• a concerned teacher taking money from her own pocket to ensure the electricity is on so a child with asthma can have nebulizer treatments.
  • teaching peers to show compassion to a student with low cognitive ability and them applying that compassion by looking after her when she is outside the classroom.
  • designing work with incubating germs that help you learn “school stuff” but make you feel like a grown up in the real world.
  • setting goals and celebrating achievement and talking about how to regroup when the goal falls short so that all children, no matter of their ability, are coached and guided for growth.
  • talks of college embodied in grade level cheers and the dreams that a college degree can hold for your future.
  • songs of education and being “world changers” with the entire school every Friday.
  • the adults not making excuses that prevent children from achieving the best future, no matter where they started.
  • diversity and the opportunity to be around all kinds of people and learn that there is no need for fear, just value of multiple perspectives and willingness to use words to discuss differences.

Public schools are the place that we value every individual. It doesn’t matter your ethnicity, your native language, your religion, whether or not you have a disability or giftedness. You may come from an average background or one fraught with trauma. You may be wealthy, poor, or just middle-class. You may be the child who tries to please or the child who is continually demonstrating your displeasure with the world by spinning things into chaos. In a public school, we love you, we value you and try to earn your trust. We stretch you and grow you. We teach you to collaborate and communicate with those that are nothing like you. We teach you to think critically and set goals. We teach you to read, write and problem-solve using multiple strategies. We prepare you for the ability to thrive in a diverse world with the confidence that you can not only achieve your goals, but make the world a better place.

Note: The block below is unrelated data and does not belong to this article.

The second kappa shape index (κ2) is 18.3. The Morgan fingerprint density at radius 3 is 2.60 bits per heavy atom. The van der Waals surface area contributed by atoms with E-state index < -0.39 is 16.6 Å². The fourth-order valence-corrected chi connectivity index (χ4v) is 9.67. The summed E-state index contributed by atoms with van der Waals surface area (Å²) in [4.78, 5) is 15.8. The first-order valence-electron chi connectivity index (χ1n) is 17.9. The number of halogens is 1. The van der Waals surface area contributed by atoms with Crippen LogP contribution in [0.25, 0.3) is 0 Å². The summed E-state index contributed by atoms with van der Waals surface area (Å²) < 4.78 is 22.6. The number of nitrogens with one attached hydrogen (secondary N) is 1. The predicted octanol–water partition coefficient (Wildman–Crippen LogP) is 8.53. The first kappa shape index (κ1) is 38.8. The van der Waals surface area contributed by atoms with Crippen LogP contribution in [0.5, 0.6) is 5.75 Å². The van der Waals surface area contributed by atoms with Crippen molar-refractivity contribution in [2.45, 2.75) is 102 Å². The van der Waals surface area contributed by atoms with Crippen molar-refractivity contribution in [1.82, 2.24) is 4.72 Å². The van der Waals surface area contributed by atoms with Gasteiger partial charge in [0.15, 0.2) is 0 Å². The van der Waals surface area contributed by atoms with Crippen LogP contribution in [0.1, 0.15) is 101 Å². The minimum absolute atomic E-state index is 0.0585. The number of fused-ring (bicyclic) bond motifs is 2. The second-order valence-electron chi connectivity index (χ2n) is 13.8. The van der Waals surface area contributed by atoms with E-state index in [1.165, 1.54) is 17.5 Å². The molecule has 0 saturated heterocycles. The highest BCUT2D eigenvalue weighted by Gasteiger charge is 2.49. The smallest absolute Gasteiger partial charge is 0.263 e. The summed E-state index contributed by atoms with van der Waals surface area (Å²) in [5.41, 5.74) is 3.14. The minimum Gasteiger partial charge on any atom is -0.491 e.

The things that public schools do to prepare our world for a better future are not easily measured by standardized tests or accountability systems and high performance on a test doesn’t guarantee your success if you cannot relate to the 21st century world.  Many would have society believe that paying for an education is a better option, but the don’t tell you what opportunities you miss because of a separate, homogenous education

Just remember, public schools are not just a building, we are people who ensure the promise that the community makes to itself, who love all and accept all, to inspire hope for a better society and future for all.


I Choose Thankful

November is traditionally a time of reflections on one’s blessings, and as I think about this school year, it has been full of ups and downs and in only been 13 weeks.  One of the biggest challenges is seeing children bear such heavy burdens. Whether it is a parent’s illness, today-i-choosephysical/emotional abuse or neglect, the loss of a parent through family separation or death, or just the stress of poverty and the worry that comes with it about one’s basic needs being met, it is hard to see children suffering.  Add to this mix teachers who have their own personal stressors and a nation of unrest in a highly polarized political climate. Forget the typical school challenges full moons and holidays, folks; we are talking about real trauma.